Bundling wires and putting in poles

In 2010, most houses connected to utility poles through two insulted 110-volt lines and a neutral wire. At thousands of homes in this area, Pepco replaced the neutral wire with a much thicker bare conductor called tree wire, or strand. Then they wrapped the two hot wires around it for support, creating a single bundle many times stronger than three individual wires. 


In Hyattsville, you can see bundled service going to many homes, while the house next door still has three wires. In nearby Mount Rainier, almost 100% of the service is already bundled. 


But the most obvious change to the infrastructure was the installation of thousands of new, thicker poles with stronger fiberglass crossbars. It’s easy to see the difference. Older poles are brown and are often gouged from years of workers climbing them wearing spikes. The thickest of these old poles measure about 35.5 inches in circumference, while some are much thinner. In contrast, newer poles are green, pressure-treated wood and are about 43 inches around.


Hyattsville became bi-polar when Pepco installed new poles and quickly moved its electrical lines to the thicker structures. Pepco left the fiber-optic, cable and phone lines on the old poles, but cut the poles off right above those wires. When the other utilities finally move their wires to the new poles, the old ones will be taken down, and we’ll be unipolar once again.

What’s all that stuff up there?  


Telephone poles are more accurately known as joint utility poles, and they carry an ever-increasing assortment of wires and equipment. Everywhere in the world, the electrical supply space is always at the top of the pole, with the highest voltage transmission lines furthest up. In this area, a connecting wire sends the current down to a cut-out (fuses that look like light grey hatchets) and then to large cylindrical step-down transformers. These typically send residences two 110-volt lines and a neutral wire. Electric stoves and clothes dryers that use 220 volts draw from both lines. Businesses using large electric motors often have three 110-volt lines and a neutral.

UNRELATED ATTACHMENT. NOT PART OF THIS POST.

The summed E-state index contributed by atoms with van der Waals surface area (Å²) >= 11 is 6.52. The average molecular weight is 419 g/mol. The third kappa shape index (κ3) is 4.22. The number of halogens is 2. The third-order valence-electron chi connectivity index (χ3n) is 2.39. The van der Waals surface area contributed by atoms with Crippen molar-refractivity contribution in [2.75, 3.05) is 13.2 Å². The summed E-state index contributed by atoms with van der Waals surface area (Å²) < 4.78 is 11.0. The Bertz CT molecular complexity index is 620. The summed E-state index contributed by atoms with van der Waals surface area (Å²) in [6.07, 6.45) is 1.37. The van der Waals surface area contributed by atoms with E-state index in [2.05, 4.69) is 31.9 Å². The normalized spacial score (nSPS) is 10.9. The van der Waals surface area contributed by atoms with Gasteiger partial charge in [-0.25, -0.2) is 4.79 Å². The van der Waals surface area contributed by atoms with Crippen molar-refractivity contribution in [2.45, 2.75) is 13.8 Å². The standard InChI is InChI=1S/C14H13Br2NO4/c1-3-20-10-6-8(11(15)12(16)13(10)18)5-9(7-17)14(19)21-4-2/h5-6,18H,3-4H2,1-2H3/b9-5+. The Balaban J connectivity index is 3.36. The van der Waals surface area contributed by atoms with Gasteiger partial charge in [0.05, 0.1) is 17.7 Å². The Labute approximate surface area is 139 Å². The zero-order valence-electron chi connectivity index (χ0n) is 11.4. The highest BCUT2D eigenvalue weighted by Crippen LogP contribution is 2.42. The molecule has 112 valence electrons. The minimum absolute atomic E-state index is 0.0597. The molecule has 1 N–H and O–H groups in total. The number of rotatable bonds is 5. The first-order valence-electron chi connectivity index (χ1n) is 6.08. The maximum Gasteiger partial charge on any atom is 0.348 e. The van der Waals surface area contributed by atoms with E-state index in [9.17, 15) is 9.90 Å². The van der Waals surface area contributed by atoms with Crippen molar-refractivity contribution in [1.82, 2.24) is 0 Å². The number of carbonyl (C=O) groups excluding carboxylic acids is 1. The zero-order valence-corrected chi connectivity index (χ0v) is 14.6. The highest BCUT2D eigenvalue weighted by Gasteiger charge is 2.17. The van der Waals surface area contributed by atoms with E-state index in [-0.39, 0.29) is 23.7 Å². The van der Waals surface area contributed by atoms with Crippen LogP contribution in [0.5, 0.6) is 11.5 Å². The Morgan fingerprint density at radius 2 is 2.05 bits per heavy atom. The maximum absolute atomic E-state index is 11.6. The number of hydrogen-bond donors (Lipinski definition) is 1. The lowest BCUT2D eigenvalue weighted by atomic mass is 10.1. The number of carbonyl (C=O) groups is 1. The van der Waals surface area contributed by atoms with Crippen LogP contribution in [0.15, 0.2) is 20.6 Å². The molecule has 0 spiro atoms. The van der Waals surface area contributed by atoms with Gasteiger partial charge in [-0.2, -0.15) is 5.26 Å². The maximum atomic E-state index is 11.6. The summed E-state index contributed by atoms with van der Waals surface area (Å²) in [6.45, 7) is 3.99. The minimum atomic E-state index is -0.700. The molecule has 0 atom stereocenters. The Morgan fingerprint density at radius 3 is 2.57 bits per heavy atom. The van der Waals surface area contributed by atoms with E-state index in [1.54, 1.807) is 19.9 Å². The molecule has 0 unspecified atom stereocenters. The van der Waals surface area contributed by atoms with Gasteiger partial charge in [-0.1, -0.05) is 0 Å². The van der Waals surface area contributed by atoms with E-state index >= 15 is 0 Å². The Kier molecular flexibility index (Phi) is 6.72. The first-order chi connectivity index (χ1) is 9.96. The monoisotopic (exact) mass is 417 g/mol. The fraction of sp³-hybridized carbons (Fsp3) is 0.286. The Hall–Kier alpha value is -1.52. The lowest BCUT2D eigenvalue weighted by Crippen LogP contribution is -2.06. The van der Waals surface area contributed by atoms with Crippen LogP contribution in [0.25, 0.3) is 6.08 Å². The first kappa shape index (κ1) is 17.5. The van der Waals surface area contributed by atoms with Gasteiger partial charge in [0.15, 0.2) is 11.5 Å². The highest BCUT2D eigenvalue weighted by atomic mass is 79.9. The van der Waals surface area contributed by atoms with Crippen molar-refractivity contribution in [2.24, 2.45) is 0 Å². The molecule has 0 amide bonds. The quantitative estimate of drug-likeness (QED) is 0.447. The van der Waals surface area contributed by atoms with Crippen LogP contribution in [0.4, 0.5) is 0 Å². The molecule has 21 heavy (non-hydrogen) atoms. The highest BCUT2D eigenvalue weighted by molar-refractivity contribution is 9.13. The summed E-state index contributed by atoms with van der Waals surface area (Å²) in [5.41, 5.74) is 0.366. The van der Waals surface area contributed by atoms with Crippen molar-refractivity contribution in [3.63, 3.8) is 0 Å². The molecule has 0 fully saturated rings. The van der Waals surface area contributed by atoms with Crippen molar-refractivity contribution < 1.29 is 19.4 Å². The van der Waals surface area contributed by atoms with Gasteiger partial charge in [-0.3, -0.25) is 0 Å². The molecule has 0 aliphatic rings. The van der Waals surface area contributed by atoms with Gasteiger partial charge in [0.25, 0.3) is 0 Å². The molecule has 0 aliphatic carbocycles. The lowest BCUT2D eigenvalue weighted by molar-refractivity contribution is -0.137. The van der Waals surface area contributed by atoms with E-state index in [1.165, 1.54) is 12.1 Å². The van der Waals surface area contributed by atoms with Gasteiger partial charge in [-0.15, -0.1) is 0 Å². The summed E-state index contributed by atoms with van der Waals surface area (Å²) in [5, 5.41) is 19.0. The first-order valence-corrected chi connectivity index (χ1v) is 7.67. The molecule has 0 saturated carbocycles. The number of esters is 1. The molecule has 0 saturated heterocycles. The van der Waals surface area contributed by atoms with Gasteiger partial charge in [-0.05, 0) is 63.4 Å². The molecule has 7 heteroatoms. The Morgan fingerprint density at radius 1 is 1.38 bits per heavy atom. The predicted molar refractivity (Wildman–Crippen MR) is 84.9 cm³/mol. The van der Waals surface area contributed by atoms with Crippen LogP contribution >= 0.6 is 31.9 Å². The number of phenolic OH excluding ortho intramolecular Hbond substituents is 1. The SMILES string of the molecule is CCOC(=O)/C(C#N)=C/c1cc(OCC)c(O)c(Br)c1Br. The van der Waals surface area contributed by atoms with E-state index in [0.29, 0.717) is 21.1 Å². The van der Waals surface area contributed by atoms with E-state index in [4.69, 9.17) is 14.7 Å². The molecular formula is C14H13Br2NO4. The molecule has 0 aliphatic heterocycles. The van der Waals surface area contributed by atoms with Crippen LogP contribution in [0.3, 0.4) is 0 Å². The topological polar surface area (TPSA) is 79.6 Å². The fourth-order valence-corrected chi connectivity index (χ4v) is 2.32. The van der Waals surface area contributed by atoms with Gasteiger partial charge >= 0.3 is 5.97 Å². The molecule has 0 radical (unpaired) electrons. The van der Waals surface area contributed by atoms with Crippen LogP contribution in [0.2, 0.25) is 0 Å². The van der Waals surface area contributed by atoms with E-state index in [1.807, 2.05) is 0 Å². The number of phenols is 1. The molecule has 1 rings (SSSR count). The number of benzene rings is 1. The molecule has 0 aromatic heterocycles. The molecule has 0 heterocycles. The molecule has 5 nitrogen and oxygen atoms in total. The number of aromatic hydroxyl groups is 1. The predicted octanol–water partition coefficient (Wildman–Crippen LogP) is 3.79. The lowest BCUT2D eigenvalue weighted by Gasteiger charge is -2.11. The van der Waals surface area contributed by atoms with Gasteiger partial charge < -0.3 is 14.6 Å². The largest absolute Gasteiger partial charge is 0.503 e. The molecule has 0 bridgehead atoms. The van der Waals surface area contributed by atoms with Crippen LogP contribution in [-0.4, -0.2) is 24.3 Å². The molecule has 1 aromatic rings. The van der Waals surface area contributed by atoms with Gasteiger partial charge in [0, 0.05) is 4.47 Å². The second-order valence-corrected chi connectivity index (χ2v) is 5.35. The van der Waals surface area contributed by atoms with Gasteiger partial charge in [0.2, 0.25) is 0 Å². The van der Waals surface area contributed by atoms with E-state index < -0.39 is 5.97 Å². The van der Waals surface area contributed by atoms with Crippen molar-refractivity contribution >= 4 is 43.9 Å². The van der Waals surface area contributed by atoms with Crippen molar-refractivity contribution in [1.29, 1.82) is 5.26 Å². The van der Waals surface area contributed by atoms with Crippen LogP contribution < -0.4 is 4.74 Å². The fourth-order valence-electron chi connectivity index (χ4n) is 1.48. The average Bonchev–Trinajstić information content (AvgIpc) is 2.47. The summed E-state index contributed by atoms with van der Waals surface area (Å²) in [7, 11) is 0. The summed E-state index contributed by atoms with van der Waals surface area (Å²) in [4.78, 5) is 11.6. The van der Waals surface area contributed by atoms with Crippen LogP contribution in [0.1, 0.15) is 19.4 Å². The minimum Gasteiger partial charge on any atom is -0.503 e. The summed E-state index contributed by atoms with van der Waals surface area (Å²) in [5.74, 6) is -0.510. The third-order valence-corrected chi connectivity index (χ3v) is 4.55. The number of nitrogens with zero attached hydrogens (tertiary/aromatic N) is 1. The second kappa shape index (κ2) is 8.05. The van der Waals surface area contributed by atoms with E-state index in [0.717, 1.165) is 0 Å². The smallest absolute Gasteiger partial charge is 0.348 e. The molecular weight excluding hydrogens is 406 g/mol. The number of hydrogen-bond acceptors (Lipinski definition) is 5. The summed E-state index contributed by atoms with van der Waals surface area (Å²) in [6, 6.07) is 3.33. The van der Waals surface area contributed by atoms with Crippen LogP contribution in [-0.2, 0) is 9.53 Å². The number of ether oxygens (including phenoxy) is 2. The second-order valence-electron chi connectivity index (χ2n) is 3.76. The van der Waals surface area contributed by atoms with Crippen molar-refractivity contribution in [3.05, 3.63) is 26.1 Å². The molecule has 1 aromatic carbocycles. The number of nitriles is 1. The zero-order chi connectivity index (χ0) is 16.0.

For safety, utilities maintain a three-foot gap between the power supply space and the lower space with communications equipment, which is getting ever more crowded. 


To give customers’ a choice of internet service, Prince George’s County offers at least two systems. All the different wires are black to protect the insulation from damaging ultraviolet rays. But Comcast’s coaxial cables require silver-colored amplifiers and grey battery boxes. Verizon’s newer fiber-optic system was installed underground but connects to homes and businesses by coming up the pole and running overhead. It can be identified by horizontal, cylinder-shaped splice boxes and rounded fixtures (called snowshoes) that store extra cable.  


Finally, there are still old-fashioned copper telephone lines. Verizon is officially retiring copper phone service in Hyattsville and other areas of Maryland. However, since part of its fiber network was built lashed to copper lines, some of those lines are still hanging on the poles.


Want more information? Check out these links:

Understanding what’s overhead:


Maintaining wooden poles: 


Understanding fiber-optic lines: